Friday, March 09, 2012

An Open Letter to Huggies

I know what you are thinking. Why an open letter to Huggies now? Didn't you miss the boat?

It is true that the controversy caused by the Huggies campaign seems to be on its way to a resolution.

Many dads and moms were offended by the campaign theme of dad as the "ultimate test."

Dad and blogger Chris Routly set up a petition that over a 1,000 people signed. Media attention came. Then came this response on Huggies Facebook page.

Hi, I’m Erik and I am responsible for the Huggies advertising you are seeing. We have read your feedback on our Dad commercials and, as a father of three young children, I recognize that we need to do a better job communicating the campaign’s message. Our singular goal with this campaign was to demonstrate the performance of our products in real life situations because we know real life is what matters most to Moms and Dads. A fact of real life is that dads care for their kids just as much as moms do and in some cases are the only caregivers. We intended to break out of stereotypes by showing that Dads have an opinion on product performance just as much as moms do. That said, we’re learning and listening, and, because of your response, are making changes to ensure that the true spirit of the campaign comes through in the strongest way possible. For instance, we have already replaced our initial TV ad with a new one that more clearly communicates our true intent; and are in the process of revising the wording of our online communications. We appreciate the honest feedback and look forward to the continued discussion on the brand.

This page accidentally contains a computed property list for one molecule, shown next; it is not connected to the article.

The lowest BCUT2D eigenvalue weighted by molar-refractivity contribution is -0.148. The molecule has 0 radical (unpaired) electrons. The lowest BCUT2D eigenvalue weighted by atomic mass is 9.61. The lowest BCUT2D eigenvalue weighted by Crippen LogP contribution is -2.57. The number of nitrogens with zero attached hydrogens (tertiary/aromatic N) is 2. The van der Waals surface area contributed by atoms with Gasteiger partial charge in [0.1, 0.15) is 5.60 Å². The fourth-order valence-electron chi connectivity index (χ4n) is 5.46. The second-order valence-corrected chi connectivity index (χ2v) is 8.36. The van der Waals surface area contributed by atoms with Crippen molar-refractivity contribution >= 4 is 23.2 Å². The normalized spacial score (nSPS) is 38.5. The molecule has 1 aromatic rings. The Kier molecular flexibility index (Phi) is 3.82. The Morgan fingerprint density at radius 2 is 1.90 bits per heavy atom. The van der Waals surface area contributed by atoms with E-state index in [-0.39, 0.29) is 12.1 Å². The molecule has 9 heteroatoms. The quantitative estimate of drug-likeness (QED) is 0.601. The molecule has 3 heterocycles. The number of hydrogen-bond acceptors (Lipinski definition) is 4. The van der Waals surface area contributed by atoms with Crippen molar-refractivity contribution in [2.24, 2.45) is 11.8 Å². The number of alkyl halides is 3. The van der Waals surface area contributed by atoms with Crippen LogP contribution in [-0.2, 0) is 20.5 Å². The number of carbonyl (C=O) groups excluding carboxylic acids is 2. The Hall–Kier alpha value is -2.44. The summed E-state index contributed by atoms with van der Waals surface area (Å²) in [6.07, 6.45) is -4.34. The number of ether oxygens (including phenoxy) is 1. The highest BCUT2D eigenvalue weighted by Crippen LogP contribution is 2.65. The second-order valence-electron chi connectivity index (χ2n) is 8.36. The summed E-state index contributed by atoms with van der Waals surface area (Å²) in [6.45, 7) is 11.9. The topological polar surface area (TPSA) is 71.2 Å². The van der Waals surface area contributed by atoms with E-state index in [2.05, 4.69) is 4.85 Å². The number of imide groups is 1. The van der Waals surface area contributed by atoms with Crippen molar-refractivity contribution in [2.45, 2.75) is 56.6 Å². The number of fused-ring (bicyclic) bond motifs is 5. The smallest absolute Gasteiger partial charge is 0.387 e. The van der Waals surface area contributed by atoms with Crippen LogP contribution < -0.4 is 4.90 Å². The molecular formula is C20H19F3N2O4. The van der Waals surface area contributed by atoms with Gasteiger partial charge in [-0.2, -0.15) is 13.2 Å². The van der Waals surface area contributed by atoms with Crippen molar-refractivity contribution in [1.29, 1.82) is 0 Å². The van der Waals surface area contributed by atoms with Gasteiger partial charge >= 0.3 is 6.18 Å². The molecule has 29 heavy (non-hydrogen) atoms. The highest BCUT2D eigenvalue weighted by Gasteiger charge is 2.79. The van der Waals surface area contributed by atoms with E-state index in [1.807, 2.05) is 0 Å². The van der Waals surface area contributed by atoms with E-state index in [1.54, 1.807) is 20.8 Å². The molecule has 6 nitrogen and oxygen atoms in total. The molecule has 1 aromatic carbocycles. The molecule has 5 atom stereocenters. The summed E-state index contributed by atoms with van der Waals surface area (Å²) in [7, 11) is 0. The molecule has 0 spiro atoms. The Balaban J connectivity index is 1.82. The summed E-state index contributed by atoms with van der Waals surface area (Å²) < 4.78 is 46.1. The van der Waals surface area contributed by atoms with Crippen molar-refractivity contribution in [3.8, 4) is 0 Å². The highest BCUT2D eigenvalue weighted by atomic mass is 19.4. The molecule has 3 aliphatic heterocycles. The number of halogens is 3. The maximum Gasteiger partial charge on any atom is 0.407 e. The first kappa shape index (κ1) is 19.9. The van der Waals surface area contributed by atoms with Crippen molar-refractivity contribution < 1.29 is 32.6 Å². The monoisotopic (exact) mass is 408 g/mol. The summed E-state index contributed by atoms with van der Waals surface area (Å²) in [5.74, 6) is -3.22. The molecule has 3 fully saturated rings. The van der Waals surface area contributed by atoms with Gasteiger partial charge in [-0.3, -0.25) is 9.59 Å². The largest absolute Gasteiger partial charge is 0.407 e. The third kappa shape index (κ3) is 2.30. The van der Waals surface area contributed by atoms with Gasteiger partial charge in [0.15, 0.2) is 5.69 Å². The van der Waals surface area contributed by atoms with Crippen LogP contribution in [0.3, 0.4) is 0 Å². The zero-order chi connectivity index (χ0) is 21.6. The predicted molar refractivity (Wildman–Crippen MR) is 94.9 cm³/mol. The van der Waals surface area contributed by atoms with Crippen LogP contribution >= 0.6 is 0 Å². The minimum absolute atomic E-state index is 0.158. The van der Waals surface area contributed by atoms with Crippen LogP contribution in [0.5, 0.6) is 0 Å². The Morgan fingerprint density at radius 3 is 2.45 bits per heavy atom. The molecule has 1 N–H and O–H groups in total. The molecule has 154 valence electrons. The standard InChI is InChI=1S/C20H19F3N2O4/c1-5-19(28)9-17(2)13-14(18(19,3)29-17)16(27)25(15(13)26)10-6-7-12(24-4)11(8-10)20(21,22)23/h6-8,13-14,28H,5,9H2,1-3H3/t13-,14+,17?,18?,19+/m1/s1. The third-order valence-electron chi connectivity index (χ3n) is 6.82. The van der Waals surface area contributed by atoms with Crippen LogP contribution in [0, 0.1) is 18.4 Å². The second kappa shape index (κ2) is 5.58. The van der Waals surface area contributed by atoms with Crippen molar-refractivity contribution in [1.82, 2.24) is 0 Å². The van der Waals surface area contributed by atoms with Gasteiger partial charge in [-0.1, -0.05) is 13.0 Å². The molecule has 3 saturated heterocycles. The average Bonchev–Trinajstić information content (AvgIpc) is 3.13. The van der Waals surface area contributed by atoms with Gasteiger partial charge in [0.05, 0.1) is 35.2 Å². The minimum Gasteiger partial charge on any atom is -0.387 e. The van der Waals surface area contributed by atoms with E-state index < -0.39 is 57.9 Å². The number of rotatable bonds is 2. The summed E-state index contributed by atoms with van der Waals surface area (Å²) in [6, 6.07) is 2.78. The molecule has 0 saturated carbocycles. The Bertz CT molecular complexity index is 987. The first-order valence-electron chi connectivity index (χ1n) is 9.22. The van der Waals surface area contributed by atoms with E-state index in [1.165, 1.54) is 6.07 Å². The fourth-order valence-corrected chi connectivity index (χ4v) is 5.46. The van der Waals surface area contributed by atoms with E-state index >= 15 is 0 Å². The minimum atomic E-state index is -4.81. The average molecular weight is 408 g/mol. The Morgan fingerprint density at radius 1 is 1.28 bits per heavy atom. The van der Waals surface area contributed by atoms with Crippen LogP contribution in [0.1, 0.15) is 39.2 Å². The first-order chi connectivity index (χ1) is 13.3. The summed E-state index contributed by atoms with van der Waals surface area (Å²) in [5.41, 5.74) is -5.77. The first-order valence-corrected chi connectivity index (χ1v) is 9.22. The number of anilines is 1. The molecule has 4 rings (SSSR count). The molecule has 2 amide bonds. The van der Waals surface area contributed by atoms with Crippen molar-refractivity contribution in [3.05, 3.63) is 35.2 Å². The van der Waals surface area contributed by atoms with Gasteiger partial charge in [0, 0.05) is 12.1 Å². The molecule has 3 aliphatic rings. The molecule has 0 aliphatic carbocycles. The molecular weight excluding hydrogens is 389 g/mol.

And they have changed the wording on the Nominate a Dad page.

So why I am writing a letter to Huggies now? Because it seems to me Huggies is at a crossroads. Is their goal not to offend dads or to actively engage dads as customers.

Looking through the post from Huggies on their web page all most all of them are directed to "mom." They literally begin with things like "Hey Moms."

It is OK to talk directly to moms, especially about certain aspects of pregnancy or your MomInspired Grants. But many of these post could have easily started with "Hey parents." If you want to engage with dads you don't always need to address them correctly, but you cannot address them as "mom."

If it is true, as there first response to the controversy said, that they wanted to "celebrate" fathers then I am guessing they are trying to find ways to include dads. I'm sure they know that dads buying of child related products is increasing not decreasing. And the 1/3 of every at-home parent is a dad.

And this campaign, even though it had dads in it was still marketed to moms. It wasn't speaking to dads it was speaking to moms about dads. In some ways it still is.

It may mean a radical change in corporate culture. It cannot be easy going from a product that was, since inception, targeted to moms and rethink that you need to target both moms and dads now.

So sure, changing your campaign to not offend dads is a first step. But it is up to Huggies now if it is a first step or if it is the conclusion. If they are satisfied with not offending dads or if they want to start marketing to dads as parents as well.